Afternoon Delight

She’s screaming now and who can say if it’s sex
or pain, love or something else? Their bed
moves above mine, moves mine, moves
out from the wall and circles
the hard-wood: a carnival
ride, spider or sizzler, something spinning,
something multiple, which also sounds
like cats tear-assing from dresser
to bed to sill to kitchen to couch to
bed to floor to bed. I don’t mind this
at night. I move with her, even,
sometimes. But in the afternoon
I wonder—should I climb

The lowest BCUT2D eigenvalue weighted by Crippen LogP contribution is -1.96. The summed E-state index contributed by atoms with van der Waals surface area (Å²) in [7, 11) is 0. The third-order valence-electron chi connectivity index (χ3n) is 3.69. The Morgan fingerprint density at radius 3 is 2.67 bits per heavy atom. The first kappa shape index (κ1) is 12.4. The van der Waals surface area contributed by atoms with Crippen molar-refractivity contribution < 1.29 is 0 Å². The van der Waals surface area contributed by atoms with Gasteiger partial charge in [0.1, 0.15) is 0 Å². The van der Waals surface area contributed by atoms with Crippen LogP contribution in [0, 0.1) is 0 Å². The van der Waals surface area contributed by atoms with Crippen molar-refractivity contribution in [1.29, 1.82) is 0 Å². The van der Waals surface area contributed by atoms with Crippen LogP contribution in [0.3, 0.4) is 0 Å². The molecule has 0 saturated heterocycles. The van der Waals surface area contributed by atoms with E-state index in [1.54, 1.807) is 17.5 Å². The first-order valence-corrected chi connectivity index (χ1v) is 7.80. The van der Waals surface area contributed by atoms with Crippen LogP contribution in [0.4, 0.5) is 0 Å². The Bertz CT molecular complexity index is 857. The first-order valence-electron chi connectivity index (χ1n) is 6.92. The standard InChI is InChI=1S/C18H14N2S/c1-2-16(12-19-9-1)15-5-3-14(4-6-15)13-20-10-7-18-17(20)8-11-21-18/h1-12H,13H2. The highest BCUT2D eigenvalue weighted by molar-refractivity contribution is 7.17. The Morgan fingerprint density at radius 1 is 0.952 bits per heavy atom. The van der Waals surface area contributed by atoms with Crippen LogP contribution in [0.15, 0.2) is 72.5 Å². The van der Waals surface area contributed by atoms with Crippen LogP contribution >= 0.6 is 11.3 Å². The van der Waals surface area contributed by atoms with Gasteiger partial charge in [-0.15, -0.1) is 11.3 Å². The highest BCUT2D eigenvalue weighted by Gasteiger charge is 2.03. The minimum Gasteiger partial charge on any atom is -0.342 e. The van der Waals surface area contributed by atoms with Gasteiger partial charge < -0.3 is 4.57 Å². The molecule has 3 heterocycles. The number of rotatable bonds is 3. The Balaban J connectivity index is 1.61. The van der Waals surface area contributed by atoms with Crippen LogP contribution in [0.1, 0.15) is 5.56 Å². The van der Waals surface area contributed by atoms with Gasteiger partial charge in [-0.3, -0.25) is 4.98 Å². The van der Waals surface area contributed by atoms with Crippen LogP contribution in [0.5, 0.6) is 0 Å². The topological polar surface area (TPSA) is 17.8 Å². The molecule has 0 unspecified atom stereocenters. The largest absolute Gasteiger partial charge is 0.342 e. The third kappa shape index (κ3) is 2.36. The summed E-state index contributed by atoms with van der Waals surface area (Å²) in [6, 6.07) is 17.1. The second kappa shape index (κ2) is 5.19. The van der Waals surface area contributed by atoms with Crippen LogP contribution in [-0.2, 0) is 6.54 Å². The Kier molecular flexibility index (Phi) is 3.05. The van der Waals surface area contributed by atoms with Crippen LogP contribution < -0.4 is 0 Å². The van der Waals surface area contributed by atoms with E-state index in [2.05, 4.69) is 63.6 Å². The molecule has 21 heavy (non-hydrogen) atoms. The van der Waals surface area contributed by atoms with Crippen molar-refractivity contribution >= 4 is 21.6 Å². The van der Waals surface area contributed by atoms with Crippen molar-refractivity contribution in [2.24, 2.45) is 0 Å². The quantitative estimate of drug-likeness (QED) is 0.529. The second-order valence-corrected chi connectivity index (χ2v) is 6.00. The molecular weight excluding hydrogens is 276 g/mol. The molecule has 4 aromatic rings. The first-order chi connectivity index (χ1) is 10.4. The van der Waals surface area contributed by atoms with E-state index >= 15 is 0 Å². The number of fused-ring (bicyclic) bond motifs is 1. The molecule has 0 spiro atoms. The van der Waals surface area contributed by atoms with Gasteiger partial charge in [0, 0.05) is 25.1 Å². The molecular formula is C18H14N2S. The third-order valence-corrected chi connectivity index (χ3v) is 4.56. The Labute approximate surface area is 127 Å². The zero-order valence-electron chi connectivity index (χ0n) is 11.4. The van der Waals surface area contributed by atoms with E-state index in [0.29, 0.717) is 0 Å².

the stairs? Should I listen
at the door? Should I knock? Call
the cops? In this light I just can’t
tell if it’s sex or pain, love or something
else incomprehensible to me, living down-
stairs as I do, with the most mannered
of dogs: my crotch unsniffed, my own
afternoons so orderly, my bed pushed
back against the window and made.

Sheila Squillante is the associate director of the MFA program at Penn State, and her poems and essays have appeared in such print and online venues as Prairie Schooner, Quarterly West, Phoebe, The Southeast Review, Melusine, TYPO, 42Opus, Brevity and PANK Magazine. She has been the recipient of fellowships from the MacDowell Colony and from the Virginia Center for the Creative Arts, and received a Pushcart nomination for her work in 2009.

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